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Cloth VS Disposable

When becoming a new parent you are bombarded with information about the latest baby gear, furniture, clothing, and toys.  Your registry grows and grows.  Some items are necessities, but others you think you want to make your life easier.  So what about those things you MUST have for your baby?  Unless you live outside, you're going to need diapers, lots of them.  Are you ready to pay $800-1000 per year per child for disposable diapers?  The following is a comparison between disposables and cloth. 

 

Cost of Cloth. 

There are many choices when it comes to cloth.  See our Cloth Types section for an explanation of the different types of cloth diapers.  One of the cheapest options is to use prefolds and covers.  Depending on what type of covers you use (sized vs one-sized) and number of covers, you can expect to spend between $50-$150 for covers and $100-$150 for prefold diapers for a birth to potty supply.  Thats a grand total of $150-$300 to diaper your child and your subsequent children.

 

One of the most popular options for cloth diapering is to use One Size (OS) diapers.  These diapers will fit your baby from birth to potty, with a few exceptions of extra small babies and extra large toddlers.  A supply of OS diapers, depending on the number and brand you choose will cost from $225-$600 for a birth to potty supply. 

 

One of the most expensive options is to use sized diapers where you will need a full supply for each size category; small, medium, large, x-large, or however the manufacturer decides to size their line of diapers.  This can cost between $1500 and $1900, depending on the quantity purchased. 

 

In addition to the cost of supplies is the cost of cleaning.  You should consider the cost of detergent, water, electricity, and drying for your specific area. Using data from my own electric and water bills and this website (http://michaelbluejay.com/electricity/laundry.html)  I have calculated that it costs me  $0.55 per load or $2.75 per week for water, electricity and detergent to wash our diapers.  These numbers will change depending on your utility costs and the method of drying.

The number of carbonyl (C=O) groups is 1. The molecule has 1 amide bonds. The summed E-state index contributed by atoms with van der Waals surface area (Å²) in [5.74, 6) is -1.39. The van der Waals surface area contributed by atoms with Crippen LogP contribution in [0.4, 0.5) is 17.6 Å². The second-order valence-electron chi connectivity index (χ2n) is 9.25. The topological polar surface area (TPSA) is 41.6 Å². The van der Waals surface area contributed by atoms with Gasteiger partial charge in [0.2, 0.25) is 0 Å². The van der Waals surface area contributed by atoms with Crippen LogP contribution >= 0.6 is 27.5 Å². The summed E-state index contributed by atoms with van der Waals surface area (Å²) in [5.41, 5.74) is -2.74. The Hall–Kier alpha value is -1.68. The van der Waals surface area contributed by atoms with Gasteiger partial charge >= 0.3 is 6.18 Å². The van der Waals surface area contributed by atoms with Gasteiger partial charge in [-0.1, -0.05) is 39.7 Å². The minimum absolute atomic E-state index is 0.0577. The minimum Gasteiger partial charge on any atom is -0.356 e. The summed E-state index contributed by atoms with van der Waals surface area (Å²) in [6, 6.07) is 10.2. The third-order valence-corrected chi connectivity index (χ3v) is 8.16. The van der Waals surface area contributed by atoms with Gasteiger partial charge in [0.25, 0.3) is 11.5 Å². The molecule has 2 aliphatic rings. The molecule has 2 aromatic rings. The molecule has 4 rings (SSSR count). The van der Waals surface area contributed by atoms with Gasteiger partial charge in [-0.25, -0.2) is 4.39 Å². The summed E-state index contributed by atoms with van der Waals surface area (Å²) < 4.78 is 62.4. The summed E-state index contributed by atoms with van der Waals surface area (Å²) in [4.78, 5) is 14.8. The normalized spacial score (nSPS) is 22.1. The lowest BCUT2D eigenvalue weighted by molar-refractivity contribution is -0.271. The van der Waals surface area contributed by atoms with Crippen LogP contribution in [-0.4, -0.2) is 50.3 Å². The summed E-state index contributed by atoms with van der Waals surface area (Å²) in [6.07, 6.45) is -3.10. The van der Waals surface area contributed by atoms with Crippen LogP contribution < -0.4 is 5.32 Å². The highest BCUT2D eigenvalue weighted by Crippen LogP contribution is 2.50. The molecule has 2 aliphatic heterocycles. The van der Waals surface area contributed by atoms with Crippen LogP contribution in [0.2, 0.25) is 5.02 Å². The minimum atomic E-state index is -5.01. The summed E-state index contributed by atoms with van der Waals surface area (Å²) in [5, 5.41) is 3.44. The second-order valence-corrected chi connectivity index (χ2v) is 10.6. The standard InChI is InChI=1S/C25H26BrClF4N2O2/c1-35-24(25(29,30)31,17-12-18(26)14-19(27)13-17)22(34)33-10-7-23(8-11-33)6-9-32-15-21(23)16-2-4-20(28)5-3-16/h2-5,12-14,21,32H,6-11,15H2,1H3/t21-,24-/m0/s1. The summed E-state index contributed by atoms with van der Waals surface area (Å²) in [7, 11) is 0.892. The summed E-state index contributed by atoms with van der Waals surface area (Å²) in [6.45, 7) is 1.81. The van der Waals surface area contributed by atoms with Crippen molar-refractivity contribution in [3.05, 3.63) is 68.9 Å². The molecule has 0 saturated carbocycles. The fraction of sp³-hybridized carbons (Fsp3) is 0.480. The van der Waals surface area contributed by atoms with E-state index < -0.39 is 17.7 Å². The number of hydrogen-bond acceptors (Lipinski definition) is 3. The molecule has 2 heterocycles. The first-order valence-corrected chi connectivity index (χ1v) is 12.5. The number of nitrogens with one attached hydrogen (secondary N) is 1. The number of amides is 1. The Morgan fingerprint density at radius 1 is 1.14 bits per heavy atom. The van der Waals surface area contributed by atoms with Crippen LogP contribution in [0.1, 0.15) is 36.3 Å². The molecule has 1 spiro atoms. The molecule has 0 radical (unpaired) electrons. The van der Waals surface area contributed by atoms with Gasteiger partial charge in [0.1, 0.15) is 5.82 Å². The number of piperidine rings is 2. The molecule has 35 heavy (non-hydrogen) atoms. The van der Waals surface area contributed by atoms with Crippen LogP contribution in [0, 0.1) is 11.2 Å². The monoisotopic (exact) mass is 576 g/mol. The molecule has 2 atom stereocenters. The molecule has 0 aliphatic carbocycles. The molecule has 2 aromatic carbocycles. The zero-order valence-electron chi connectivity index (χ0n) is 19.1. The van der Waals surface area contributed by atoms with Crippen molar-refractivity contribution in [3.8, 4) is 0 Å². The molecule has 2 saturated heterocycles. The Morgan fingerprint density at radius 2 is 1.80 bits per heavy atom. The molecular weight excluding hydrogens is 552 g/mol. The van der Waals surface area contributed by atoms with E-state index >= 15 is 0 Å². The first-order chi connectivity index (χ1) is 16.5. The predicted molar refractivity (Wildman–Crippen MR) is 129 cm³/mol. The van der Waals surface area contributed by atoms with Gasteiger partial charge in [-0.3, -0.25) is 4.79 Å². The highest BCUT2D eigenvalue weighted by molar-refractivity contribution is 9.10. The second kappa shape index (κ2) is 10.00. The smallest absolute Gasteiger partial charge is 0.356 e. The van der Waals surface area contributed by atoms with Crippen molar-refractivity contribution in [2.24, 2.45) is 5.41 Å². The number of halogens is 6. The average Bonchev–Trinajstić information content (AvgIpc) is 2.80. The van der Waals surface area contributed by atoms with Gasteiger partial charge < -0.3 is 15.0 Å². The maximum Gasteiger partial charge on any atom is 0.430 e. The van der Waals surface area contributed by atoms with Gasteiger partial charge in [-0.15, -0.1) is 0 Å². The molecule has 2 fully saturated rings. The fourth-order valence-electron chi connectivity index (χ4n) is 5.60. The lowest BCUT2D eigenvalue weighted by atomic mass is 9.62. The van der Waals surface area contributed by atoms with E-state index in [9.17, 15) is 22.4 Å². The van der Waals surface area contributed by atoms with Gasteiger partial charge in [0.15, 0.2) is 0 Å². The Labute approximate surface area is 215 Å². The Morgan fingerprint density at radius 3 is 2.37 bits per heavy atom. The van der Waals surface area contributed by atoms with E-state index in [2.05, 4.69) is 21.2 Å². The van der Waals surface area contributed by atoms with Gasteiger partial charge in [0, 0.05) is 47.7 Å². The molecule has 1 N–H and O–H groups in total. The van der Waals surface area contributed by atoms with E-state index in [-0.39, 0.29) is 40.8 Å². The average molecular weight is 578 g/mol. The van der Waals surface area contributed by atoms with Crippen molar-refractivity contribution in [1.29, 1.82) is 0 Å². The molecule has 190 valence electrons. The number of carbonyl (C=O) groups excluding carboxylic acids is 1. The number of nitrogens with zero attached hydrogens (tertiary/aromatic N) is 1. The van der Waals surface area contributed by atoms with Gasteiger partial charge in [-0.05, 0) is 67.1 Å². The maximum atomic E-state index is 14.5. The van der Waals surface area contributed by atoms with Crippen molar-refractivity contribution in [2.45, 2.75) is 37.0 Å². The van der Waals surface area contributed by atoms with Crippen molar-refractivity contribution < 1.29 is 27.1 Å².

Cost of Disposables 

My friends who use disposables swear by using Amazon.com for the best diaper prices, plus free shipping and discounts if you join a club.  I used numbers from Amazon.com for Pampers as my low price estimate and I used Babies-R-Us as my high cost range of disposables.  (I only selected BRU because they have their prices online)  I also included disposable diaper usage by size because there is a large cost difference between sizes.  This is a simple estimate because there are many different brands, many different retail options, and prices will change over time.

 

Amazon subscribe (Pampers)

Size

Weight

Diapers

Per day

Months

Total Diapers*

$/diaper

Total Cost

N

Newborn

12-16

0.5

196

0.16

31.36

1

up to 14

10-12

2.5

825

0.13

107.25

2

12-18

10-12

3

990

0.16

158.40

3

16-18

8-10

3

810

0.19

153.90

4

22-27

8

3

720

0.22

158.40

5

27+

6-8

6

1260

0.22

277.20

6

35+

6-8

12

2548

0.3

764.40

 

 

 

 

Cost for 2.5yrs

$1650.91

 

 

 

 

 

 

 

Babies-R-Us (Pampers)

N

Newborn

12-16

0.5

196

0.29

57.17

1

up to 14

10-12

2.5

825

0.33

274.85

2

12-18

10-12

3

990

0.36

356.20

3

16-18

8-10

3

810

0.36

291.44

4

22-27

8

3

720

0.39

281.58

5

27+

6-8

6

1260

0.45

566.69

6

35+

6-8

12

2548

0.53

1348.19

 

 

 

 

Cost for 2.5yrs

$3176.11

        *Total diapers calculated on the average of the diapers/day range and 30 days per month